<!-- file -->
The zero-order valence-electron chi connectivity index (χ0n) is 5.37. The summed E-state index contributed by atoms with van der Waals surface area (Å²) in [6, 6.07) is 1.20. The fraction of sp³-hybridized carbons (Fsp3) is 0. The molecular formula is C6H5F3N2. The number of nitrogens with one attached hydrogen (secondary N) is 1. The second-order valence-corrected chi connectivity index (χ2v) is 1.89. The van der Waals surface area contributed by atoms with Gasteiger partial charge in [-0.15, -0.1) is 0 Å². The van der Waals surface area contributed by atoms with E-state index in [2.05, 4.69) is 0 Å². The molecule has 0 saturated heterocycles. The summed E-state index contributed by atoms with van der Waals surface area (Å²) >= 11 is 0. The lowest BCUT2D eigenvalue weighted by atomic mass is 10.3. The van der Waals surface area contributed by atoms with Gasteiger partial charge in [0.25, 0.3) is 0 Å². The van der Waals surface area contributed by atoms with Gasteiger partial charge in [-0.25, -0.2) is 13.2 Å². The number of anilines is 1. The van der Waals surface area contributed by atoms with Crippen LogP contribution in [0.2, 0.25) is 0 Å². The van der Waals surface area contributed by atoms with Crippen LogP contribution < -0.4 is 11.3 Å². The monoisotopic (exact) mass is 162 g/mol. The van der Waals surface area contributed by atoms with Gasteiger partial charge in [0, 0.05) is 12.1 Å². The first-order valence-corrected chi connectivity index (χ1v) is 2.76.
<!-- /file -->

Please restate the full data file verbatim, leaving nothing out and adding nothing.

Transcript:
The zero-order valence-electron chi connectivity index (χ0n) is 5.37. The summed E-state index contributed by atoms with van der Waals surface area (Å²) in [6, 6.07) is 1.20. The fraction of sp³-hybridized carbons (Fsp3) is 0. The molecular formula is C6H5F3N2. The number of nitrogens with one attached hydrogen (secondary N) is 1. The second-order valence-corrected chi connectivity index (χ2v) is 1.89. The van der Waals surface area contributed by atoms with Gasteiger partial charge in [-0.15, -0.1) is 0 Å². The van der Waals surface area contributed by atoms with E-state index in [2.05, 4.69) is 0 Å². The molecule has 0 saturated heterocycles. The summed E-state index contributed by atoms with van der Waals surface area (Å²) >= 11 is 0. The lowest BCUT2D eigenvalue weighted by atomic mass is 10.3. The van der Waals surface area contributed by atoms with Gasteiger partial charge in [0.25, 0.3) is 0 Å². The van der Waals surface area contributed by atoms with Gasteiger partial charge in [-0.25, -0.2) is 13.2 Å². The number of anilines is 1. The van der Waals surface area contributed by atoms with Crippen LogP contribution in [0.2, 0.25) is 0 Å². The van der Waals surface area contributed by atoms with Crippen LogP contribution < -0.4 is 11.3 Å². The monoisotopic (exact) mass is 162 g/mol. The van der Waals surface area contributed by atoms with Gasteiger partial charge in [0, 0.05) is 12.1 Å². The first-order valence-corrected chi connectivity index (χ1v) is 2.76.